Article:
While most pop stars today are backed by a team of songwriters and producers plugging away at algorithms to craft songs that trigger our pleasure centers, Grimes (Claire Boucher) is one of the rare pop artists producing all of her own meticulously arranged music, writing her own substantial lyrics, and applying both of these aspects to craft infectious songs . She may not be dominating Top 40 airwaves yet, but songs from her newest release, Art Angels, certainly have all the elements to compete with mainstream pop heavyweights while taking risks to push the form to new heights.
Where 2012’s brilliant, critically acclaimed Visions kept to a darker, colder, industrial aesthetic, Art Angels actively moves toward a more accessible pop sound. As her first record since signing with Jay-Z’s label, Roc Nation, Grimes is at her most streamlined, yet makes no compromises, maintaining the quirks that makes her music so unique.*
Her vocals continue to be stellar, and they are presented here with more clarity and force than ever before. She has the range to hit Mariah Carey-esque high notes and the dynamics to then go down to throaty croons. It’s the little idiosyncratic inflections in her delivery - the yelps, squeals, and warbles - that really bring out the character in her performances. Grimes also seems to have found a penchant for all-out primal screams, showcased most prominently in the aptly titled track “SCREAM.” **
The production remains unified in the milieu of electronic music, but Grimes’ incorporation of real instrumentation - most noticeably the guitar - is a departure from previous works. Whether strumming progressions, laying down funky licks, or hammering out distorted riffs, Grimes incorporates the guitar skillfully into the intoxicating layering of beats, synths, and vocals that continue to be the driving force in her production.
Grimes’ fastidiousness and skill as a producer makes her among the best currently creating music, rewarding repeat listens with multiple layers and variations on themes that might have been missed the first time around. Within one song, instrumentation voicing is subtly interchanged and beats get slightly skewed, adding extra color and texture without being distracting.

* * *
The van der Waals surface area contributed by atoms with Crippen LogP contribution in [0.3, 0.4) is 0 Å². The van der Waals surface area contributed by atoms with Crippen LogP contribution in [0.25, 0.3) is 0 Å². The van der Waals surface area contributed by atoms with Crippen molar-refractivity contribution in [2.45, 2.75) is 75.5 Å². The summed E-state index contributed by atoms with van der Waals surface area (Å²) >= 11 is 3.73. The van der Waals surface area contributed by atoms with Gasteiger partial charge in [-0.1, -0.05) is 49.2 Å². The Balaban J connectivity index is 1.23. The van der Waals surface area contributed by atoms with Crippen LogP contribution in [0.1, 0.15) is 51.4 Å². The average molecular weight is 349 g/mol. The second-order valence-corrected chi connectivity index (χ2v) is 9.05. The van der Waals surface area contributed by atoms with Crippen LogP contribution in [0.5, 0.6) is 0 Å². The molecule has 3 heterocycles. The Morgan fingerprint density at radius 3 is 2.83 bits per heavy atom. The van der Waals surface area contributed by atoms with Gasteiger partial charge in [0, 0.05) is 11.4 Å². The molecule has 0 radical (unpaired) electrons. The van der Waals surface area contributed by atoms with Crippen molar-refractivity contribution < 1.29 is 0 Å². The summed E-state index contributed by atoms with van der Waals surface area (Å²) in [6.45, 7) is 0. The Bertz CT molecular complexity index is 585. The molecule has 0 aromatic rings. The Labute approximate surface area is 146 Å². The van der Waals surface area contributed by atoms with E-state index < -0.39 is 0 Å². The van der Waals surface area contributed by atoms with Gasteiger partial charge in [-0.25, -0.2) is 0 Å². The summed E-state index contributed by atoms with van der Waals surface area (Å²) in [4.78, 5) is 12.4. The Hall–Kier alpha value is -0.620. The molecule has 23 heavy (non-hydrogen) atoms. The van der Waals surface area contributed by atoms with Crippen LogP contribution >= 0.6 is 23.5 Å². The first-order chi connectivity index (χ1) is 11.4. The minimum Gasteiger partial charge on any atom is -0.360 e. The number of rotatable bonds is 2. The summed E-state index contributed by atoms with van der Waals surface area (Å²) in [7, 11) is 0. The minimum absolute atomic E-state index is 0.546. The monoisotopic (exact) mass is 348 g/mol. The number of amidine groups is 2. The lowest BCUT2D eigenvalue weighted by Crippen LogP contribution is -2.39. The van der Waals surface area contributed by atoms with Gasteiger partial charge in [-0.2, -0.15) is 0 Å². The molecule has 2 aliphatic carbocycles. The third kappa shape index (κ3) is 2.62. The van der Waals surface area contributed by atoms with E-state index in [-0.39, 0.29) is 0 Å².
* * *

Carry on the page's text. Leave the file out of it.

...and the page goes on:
Lyrically, Grimes draws from new-found alter-egos - her titular “art angels” - to represent views that she’s stated she couldn’t express before. Much of this expression can be interpreted as well-tread pop fodder - brushing off haters, love songs - but it’s couched in mysterious or strange imagery that leaves songs open to interpretation. Her astral projection into other consciousnesses also leaves it open as to whom she is referring to in songs. When she says “I”, is it about really herself or an angel? When she says “you,” is it a third party, or an angel referring to her actual self?*** Grimes is active on social media and will sometimes comment what she feels the songs are about.
All of these elements - technically complex production, memorable vocal melodies, and cerebral lyrics - crystalize into a fantastic pop album with an avant garde edge and no filler. Art Angels is an achievement that crowns Grimes as arguably the best autonomous pop auteur working today.
Check it out!
* Grimes certainly hasn’t compromised on her - let’s say, "distinct" - sense of fashion and style either. See video below:
** “SCREAM” is nuts. Set to a mono-chordal electric guitar riff and a marching-band-drumline beat, Grimes lets Taiwanese rapper, Aristophanes, take over and rap gleefully and malevolently in Mandarin Chinese. Grimes comes in to cap each verse with brutal, throat-shredding screams.
***One thing’s certain though: she inhabits the mindspace of a space-faring, gender-swapping, vampire Al Pacino from Godfather II on the song “Kill V. Maim.” What.